The heat is suffocating. The whole crushing mass of this mountain, of this block of limestone, into which we have crawled through relatively imperceptible holes, like white ants or larvae, seems to weigh upon our chest. And these figures too, inscribed on every side, and this mystery of the hieroglyphs and the symbols, cause a growing uneasiness. You are too near them, they seem too much the masters of the exits, these gods with their heads of falcon, ibis and jackal, who, on the walls, converse in a continual exalted pantomime. And then the feeling comes over you, that you are guilty of sacrilege standing there, before this open coffin, in this unwonted insolent light. The dolorous, blackish face, half eaten away, seems to ask for mercy: “Yes, yes, my sepulchre has been violated and I am returning to dust. But now that you have seen me, leave me, turn out that light, have pity on my nothingness.”
In sooth, what a mockery! To have taken so many pains, to have adopted so many stratagems to hide his corpse; to have exhausted thousands of men in the hewing of this underground labyrinth, and to end thus, with his head in the glare of an electric lamp, to amuse whoever passes.
And out of pity—I think it was the poor bouquet of mimosa that awakened it—I say to the Bedouin: “Yes, put out the light, put it out—that is enough.”
And then the darkness returns above the royal countenance, which is suddenly effaced in the sarcophagus. The phantom of the Pharaoh is vanished, as if replunged into the unfathomable past. The audience is over.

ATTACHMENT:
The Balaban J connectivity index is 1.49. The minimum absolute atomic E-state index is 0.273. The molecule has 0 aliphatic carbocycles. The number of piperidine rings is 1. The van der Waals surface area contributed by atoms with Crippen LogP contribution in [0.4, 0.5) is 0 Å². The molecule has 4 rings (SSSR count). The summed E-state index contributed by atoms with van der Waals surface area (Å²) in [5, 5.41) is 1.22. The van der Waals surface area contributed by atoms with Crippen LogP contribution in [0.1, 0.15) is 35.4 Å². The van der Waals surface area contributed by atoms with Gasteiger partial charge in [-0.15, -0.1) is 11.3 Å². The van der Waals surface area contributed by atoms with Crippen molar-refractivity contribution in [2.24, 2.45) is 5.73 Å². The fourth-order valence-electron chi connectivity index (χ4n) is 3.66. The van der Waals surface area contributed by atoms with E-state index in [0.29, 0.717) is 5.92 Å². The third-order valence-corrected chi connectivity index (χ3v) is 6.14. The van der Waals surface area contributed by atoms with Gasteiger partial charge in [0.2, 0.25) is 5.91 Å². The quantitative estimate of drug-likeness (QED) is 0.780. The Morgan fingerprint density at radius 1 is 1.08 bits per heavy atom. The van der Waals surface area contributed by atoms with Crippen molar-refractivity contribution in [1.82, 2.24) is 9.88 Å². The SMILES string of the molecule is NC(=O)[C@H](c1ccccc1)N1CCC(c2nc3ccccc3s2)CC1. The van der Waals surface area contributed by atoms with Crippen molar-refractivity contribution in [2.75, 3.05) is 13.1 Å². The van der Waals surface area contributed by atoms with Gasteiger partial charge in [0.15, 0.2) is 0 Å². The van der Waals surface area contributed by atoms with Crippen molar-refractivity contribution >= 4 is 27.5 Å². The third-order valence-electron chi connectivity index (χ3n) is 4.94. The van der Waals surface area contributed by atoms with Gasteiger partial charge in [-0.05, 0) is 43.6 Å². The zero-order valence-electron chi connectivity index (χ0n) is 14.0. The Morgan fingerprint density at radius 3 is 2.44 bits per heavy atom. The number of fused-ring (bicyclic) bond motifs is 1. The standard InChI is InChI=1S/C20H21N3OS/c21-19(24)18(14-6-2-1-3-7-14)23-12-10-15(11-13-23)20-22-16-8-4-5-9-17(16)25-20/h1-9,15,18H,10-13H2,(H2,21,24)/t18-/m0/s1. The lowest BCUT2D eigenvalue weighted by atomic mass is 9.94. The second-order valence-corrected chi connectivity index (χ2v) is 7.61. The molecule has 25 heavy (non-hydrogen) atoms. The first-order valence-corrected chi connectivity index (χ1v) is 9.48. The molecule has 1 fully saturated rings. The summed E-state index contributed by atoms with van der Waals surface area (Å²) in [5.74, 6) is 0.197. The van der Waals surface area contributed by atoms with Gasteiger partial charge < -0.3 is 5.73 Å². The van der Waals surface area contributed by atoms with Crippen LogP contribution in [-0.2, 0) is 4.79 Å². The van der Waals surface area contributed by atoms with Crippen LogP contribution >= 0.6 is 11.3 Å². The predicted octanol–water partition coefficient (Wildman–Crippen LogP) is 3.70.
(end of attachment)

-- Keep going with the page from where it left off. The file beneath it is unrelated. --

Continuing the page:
And we, who are able to escape from the horror of the hypogeum, reascend rapidly towards the sunshine of the living, we go to breathe the air again, the air to which we have still a right—for some few days longer.
AT THEBES IN THE TEMPLE OF THE OGRESS
This evening, in the vast chaos of ruins—at the hour in which the light of the sun begins to turn to rose—I make my way along one of the magnificent roads of the town-mummy, that, in fact, which goes off at a right angle to the line of the temples of Amen, and, losing itself more or less in the sands, leads at length to a sacred lake on the border of which certain cat-headed goddesses are seated in state watching the dead water and the expanse of the desert. This particular road was begun three thousand four hundred years ago by a beautiful queen called Makeri,[*] and in the following centuries a number of kings continued its construction. It was ornamented with pylons of a superb massiveness—pylons are monumental walls, in the form of a trapezium with a wide base, covered entirely with hieroglyphs, which the Egyptians used to place at either side of their porticoes and long avenues—as well as by colossal statues and interminable rows of rams, larger than buffaloes, crouched on pedestals.
[*] To-day the mummy with the baby in the museum at Cairo.